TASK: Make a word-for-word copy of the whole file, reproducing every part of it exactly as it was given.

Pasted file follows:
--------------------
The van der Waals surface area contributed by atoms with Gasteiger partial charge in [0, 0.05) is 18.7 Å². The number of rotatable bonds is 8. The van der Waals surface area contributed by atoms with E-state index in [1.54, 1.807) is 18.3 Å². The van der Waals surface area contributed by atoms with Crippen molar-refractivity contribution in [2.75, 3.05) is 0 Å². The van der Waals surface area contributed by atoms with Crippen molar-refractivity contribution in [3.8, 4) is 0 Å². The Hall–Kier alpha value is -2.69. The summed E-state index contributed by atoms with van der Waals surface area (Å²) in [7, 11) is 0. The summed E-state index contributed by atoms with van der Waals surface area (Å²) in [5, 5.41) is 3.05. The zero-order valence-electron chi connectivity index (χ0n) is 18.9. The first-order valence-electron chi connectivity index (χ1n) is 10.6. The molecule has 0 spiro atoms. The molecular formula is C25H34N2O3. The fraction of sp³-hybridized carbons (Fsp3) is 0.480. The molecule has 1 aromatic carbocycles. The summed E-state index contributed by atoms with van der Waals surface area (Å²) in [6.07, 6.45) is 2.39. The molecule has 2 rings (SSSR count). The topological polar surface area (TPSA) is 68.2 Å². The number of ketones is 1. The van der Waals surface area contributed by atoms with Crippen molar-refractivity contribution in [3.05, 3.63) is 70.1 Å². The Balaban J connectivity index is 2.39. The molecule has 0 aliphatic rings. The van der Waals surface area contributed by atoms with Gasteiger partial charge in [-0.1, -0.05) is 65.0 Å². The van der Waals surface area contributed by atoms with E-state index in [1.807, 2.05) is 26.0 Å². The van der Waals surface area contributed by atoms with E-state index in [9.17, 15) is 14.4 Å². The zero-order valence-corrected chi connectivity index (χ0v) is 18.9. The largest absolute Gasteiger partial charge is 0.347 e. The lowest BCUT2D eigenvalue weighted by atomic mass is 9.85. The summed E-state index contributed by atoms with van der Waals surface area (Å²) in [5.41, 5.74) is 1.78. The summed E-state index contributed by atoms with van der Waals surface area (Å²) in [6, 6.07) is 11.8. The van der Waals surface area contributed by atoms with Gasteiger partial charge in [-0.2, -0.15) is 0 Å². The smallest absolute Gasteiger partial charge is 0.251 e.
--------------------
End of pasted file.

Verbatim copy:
The van der Waals surface area contributed by atoms with Gasteiger partial charge in [0, 0.05) is 18.7 Å². The number of rotatable bonds is 8. The van der Waals surface area contributed by atoms with E-state index in [1.54, 1.807) is 18.3 Å². The van der Waals surface area contributed by atoms with Crippen molar-refractivity contribution in [2.75, 3.05) is 0 Å². The van der Waals surface area contributed by atoms with Crippen molar-refractivity contribution in [3.8, 4) is 0 Å². The Hall–Kier alpha value is -2.69. The summed E-state index contributed by atoms with van der Waals surface area (Å²) in [7, 11) is 0. The summed E-state index contributed by atoms with van der Waals surface area (Å²) in [5, 5.41) is 3.05. The zero-order valence-electron chi connectivity index (χ0n) is 18.9. The first-order valence-electron chi connectivity index (χ1n) is 10.6. The molecule has 0 spiro atoms. The molecular formula is C25H34N2O3. The fraction of sp³-hybridized carbons (Fsp3) is 0.480. The molecule has 1 aromatic carbocycles. The summed E-state index contributed by atoms with van der Waals surface area (Å²) in [6.07, 6.45) is 2.39. The molecule has 2 rings (SSSR count). The topological polar surface area (TPSA) is 68.2 Å². The number of ketones is 1. The van der Waals surface area contributed by atoms with Crippen molar-refractivity contribution in [3.05, 3.63) is 70.1 Å². The Balaban J connectivity index is 2.39. The molecule has 0 aliphatic rings. The van der Waals surface area contributed by atoms with Gasteiger partial charge in [-0.1, -0.05) is 65.0 Å². The van der Waals surface area contributed by atoms with E-state index in [1.807, 2.05) is 26.0 Å². The van der Waals surface area contributed by atoms with E-state index in [9.17, 15) is 14.4 Å². The zero-order valence-corrected chi connectivity index (χ0v) is 18.9. The largest absolute Gasteiger partial charge is 0.347 e. The lowest BCUT2D eigenvalue weighted by atomic mass is 9.85. The summed E-state index contributed by atoms with van der Waals surface area (Å²) in [5.41, 5.74) is 1.78. The summed E-state index contributed by atoms with van der Waals surface area (Å²) in [6, 6.07) is 11.8. The van der Waals surface area contributed by atoms with Gasteiger partial charge in [-0.2, -0.15) is 0 Å². The smallest absolute Gasteiger partial charge is 0.251 e.